The drama which has unfurled in Parliament around the spread of covid contamination, leading to the suspension of the 2022 Budget debate is a poignant example of the pervasive effect of the pandemic. We have been tallying numbers and reacting based on the numbers but here is a demonstration on a national scale of how far-reaching covid’s tentacles can be.
With the government now forced to suspend the sitting of the House and the resumption of its work uncertain in timing as it depends on the availability of numbers following covid tests, we may well come to understand what it means when we hear of government shutdown in the USA for instance. Government business, and the welfare of tens of thousands depend on the passage of the annual Budget.
The longer the time taken for the resumption of the Budget debate and its subsequent passage, the longer the delay in the processing and delivery of services by the state. This will have negative effects throughout the society especially on the poor and vulnerable and especially of those disaster-affected persons who rely on state support.
If anything, we must learn from this latest manifestation of how such a turn of events can affect an entire society, even when most are not directly involved. Above all, we must place the health and safety of the nation’s children first. While the public attention is on Parliament, every day now schoolchildren are being sent home because of the discovery of infections among them and there is the real threat that the resumption of face-to-face instruction may once more have to be halted. It is going into three years now that our children’s education is being disrupted. The impact will be far-reaching and long-lasting. Our children are the biggest sufferers from the covid pandemic.
But back to Parliament and the Budget. At press time, though the Prime Minister, himself awaiting the results of covid testing, has proposed a resumption of the Debate for today, Friday 14th, it is still unclear how or in what form the resumption will take place. Indeed, it is an embarrassment to the Government for the Prime Minister had earlier emphatically rejected an Opposition proposal for the shelving of the debate for one week because of the outbreak among Parliamentarians.
There will be the temptation among opposition MPs to practically gloat over the inconvenience and embarrassment to the Government given its scathing condemnation of Opposition Parliamentarians. Tempting as it might be, and whether deserved or not, the reality is that it is not in the nation’s interests to be engaged in party politicking at a time like this. From the very beginning of the week, it was clear that there is a sad lack of consultation and co-operation between both sides of the House on matters which are national in nature.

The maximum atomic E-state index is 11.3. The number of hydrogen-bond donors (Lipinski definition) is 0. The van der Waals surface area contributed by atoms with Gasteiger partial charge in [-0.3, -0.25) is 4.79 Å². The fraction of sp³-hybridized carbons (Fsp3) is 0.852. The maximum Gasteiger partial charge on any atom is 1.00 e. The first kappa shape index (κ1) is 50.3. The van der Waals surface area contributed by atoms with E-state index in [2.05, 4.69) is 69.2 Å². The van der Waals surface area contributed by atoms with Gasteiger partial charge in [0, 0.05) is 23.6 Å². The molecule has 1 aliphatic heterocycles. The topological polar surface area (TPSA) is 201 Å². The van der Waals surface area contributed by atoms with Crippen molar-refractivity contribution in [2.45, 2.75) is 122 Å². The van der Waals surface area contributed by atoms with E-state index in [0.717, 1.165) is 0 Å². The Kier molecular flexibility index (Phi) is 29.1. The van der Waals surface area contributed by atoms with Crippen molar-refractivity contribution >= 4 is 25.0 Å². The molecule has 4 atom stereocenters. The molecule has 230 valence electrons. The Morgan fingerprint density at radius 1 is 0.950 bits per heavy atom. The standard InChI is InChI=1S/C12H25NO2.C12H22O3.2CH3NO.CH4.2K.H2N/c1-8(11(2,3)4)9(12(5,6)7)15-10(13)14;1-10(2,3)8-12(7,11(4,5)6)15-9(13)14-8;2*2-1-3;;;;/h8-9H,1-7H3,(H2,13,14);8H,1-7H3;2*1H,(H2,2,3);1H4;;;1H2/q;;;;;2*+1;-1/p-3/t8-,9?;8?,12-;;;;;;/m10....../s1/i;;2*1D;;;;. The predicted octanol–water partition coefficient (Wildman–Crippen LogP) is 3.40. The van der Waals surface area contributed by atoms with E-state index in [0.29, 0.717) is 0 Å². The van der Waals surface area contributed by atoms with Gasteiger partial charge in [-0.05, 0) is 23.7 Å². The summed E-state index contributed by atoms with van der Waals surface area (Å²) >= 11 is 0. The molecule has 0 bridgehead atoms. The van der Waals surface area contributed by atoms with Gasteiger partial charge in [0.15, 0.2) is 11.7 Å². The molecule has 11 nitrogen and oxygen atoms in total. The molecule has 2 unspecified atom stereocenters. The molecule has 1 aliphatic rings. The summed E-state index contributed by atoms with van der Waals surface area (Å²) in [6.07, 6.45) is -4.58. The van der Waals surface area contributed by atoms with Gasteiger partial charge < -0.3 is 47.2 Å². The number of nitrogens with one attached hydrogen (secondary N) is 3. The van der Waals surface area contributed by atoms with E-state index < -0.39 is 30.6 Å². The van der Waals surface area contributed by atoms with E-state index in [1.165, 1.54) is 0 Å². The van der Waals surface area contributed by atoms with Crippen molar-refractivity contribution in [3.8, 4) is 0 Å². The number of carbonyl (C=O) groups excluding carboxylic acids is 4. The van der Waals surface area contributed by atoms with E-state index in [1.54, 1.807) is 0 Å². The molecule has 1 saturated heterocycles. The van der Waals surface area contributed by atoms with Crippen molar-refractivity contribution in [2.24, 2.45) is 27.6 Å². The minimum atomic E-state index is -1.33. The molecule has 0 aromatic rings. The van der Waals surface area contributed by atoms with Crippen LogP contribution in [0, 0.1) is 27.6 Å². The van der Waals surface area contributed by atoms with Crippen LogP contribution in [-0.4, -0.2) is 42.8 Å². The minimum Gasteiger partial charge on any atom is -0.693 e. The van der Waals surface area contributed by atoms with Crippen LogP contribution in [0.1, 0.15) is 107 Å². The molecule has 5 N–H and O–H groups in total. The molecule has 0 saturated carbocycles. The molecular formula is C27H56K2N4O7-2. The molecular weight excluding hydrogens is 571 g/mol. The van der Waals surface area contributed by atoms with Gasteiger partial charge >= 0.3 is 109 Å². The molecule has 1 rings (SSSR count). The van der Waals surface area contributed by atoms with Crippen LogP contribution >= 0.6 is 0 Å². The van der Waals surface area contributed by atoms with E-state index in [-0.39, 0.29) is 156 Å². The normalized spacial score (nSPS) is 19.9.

It is true that there is a history of distrust between them, and that the rivalry is so intense between both camps that among respective groups of supporters, co-operation can almost seem to be treachery, but we can only come out of this stronger if our political leaders are prepared to put the nation first and willing to co-operate and even compromise in the interest of our people.
It might make juicy talk to speculate on who has covid, how they got it and so on, but the business of the nation must go on.
Hopefully, the government side will learn from its previous sanctimoniousness on covid, and the Opposition will get a fuller appreciation of the threat to the nation. This is serious business and must be treated seriously by all involved. One is never completely safe from the effects of covid, and we must work collectively to overcome the threat. Schoolboy-like reactions may invoke temporary popularity but will not advance our interests any further.
On the part of the Government, the proverbial “high horses” position will not do. Vincentians want to know how a government, which has been vigorously exhorting its people to take precautionary measures, has been so badly infected all at once. Was there any instance of irresponsibility or the dropping of the guard involved ,leading to any lapse? People listen to news and are aware that in the UK for instance, Prime Minister Johnson is under political pressure for having a staff party while the country was under lockdown. The situation might not be similar here, but it will certainly do no harm to “come clean”.
If we handle the matter with maturity, beginning with our parliamentarians, our country will emerge much the stronger. Cross-party consultation and co-operation will go some way towards eroding the deep mistrust. Political rivalry will continue of course, but there must always be recognition that the interests of the nation and its people must always be given priority.
Renwick Rose is a community activist and social commentator.